No more needles? Future vaccines could be delivered by a puff of air

In the future, vaccines may be delivered with a puff of air rather than a needle, according to the promising results of new research presented at a meeting of the American Chemistry Society this March. The novel vaccine delivery system, which feels “like you got hit with a Nerf bullet” according to the project’s lead researcher, may offer a less painful way of receiving vaccines.

A Puff of Air Could Deliver Your Next Vaccine | Headline Science

A quarter of adults are frightened of needles

The Centers for Disease Control and Prevention (CDC) estimate that a significant portion of the population has a strong fear of needles, roughly two in three children and one in four adults. Trypanophobia, the fear of needles, greatly contributes to the number of people who skip vaccinations. It is thought that this fear 16% of Americans to pass on getting vaccinated, Harvard Health Publishing believe that as many as 10% of the US population delayed getting their Covid-19 vaccine due to this phobia.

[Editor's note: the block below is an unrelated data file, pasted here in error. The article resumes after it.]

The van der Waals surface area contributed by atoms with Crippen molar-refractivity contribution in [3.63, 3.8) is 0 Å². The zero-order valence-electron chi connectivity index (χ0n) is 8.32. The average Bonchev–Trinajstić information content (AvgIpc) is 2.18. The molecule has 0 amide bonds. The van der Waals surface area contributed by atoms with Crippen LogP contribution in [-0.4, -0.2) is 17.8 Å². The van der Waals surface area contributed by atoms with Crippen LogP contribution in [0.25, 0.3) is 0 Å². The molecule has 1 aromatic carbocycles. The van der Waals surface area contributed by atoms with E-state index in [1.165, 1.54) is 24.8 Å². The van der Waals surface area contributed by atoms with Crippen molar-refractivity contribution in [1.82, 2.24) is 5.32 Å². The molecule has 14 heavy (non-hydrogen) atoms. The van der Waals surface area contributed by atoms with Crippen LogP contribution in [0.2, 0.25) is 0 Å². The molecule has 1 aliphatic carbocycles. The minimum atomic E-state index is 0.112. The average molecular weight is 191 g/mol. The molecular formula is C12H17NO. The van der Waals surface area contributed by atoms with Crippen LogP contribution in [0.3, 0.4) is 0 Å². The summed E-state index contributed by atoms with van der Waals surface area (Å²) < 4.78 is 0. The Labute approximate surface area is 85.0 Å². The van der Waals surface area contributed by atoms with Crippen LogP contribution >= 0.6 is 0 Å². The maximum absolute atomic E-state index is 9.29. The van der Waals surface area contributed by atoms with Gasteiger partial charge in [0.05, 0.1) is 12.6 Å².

It is vitally important that global health services help as many people as possible access vaccinations. The World Health Organisation (WHO) suggests that each year, 2-3 million deaths are prevented thanks to widespread vaccination programs. In addition, vaccinations have successfully eradicated two diseases: smallpox in 1980, and rinderpest in 2011. Vaccinations play a major role in preventing the spread of numerous diseases that can be fatal, including polio, tetanus, influenza, hepatitis A and B, rubella, Haemophilus influenzae type b, measles, whooping cough, pneumococcal disease, rotavirus, mumps, chickenpox, and diphtheria. By the end of the decade, it is also likely that vaccines will be available to prevent cancer.